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Echoing Shamir, Israeli Cabinet Urges U.S. to Drop Special Refugee Status for Soviet Jewish Emigres

February 23, 1987
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The Israeli Cabinet Sunday called on the United States to abolish political refugee status for Jews leaving the Soviet Union on grounds that there can be no such status for any Jew since the founding of Israel.

The call, presented by Acting Premier Shimon Peres and adopted unanimously as a resolution of the government, was timed, according to observers, to coincide with meetings here this week of the Council of Jewish Federations (CJF) and the Jewish Agency Board of Governors. Both are key diaspora bodies whose funding efforts and political influence are critical in the struggle for Soviet Jews.

It also coincided with signs of possible dramatic new openness inside the Soviet Union, giving rise to hope here that the trickle of Jewish emigration in recent years may soon swell to substantial numbers. The release from prison Friday of long-time refusenik and dissident Iosif Begun has fueled those hopes.

The statement said, “The government of Israel believes that the status of refugee accorded today to Soviet Jewish emigrants whose declared destination is Israel should be abolished… From the day the State of Israel was established and its gates opened to all Jews, there is no more validity to the term Jewish refugee…”


The statement bolstered the efforts of Premier Yitzhak Shamir, currently visiting the United States, to persuade the U.S. Administration to no longer grant the special refugee status to Jewish emigres from the Soviet Union which enables them to go to the U.S. instead of to Israel. Shamir apparently made little headway in that regard in his talks with President Ronald Reagan and Secretary of State George Shultz last week. The Administration stressed that the U.S. supports “freedom of choice.”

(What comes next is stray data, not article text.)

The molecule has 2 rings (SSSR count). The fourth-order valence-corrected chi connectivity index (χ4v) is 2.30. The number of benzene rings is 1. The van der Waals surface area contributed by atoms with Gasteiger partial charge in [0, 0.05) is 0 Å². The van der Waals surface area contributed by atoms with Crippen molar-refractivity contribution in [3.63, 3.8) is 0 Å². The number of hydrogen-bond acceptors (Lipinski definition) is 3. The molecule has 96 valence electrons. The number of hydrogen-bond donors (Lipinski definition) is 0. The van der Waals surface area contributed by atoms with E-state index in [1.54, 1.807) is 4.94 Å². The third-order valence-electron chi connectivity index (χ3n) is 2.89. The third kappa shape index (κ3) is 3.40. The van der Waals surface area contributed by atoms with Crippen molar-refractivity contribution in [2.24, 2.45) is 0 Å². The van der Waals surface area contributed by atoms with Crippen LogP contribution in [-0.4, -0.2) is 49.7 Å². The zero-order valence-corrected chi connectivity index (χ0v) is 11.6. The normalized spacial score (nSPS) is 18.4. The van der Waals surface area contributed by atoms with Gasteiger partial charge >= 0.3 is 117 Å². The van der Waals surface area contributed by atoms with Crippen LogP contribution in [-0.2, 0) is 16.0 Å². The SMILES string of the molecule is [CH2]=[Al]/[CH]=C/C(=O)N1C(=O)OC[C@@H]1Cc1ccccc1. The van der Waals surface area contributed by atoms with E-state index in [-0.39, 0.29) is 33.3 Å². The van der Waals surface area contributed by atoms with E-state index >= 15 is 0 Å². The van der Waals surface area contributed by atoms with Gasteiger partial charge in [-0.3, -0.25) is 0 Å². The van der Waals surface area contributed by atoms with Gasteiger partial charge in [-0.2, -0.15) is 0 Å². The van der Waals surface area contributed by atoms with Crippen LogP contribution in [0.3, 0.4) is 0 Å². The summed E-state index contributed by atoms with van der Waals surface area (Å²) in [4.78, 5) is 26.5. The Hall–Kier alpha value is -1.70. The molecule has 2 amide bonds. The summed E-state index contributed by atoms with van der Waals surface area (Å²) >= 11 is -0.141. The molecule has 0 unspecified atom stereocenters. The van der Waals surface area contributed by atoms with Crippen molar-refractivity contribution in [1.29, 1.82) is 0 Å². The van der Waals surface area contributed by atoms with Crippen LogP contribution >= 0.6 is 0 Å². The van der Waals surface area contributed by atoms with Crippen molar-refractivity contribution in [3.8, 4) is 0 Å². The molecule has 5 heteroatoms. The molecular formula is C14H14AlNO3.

The Cabinet addressed that argument, noting that its statement “does not imply any attempt to prevent any person from choosing where to live.” But that decision ought to be made only after the immigrants have reached Israel, which is the destination on their exit documents from the Soviet Union, the Ministers said. Once in Israel, they could proceed elsewhere.

Nevertheless, the statement is expected to renew the long, often angry debate between Israelis and some sections of the American Jewish leadership who advocate not only freedom of choice, but the right of emigrants to choose their country of settlement without being required to go to Israel first.

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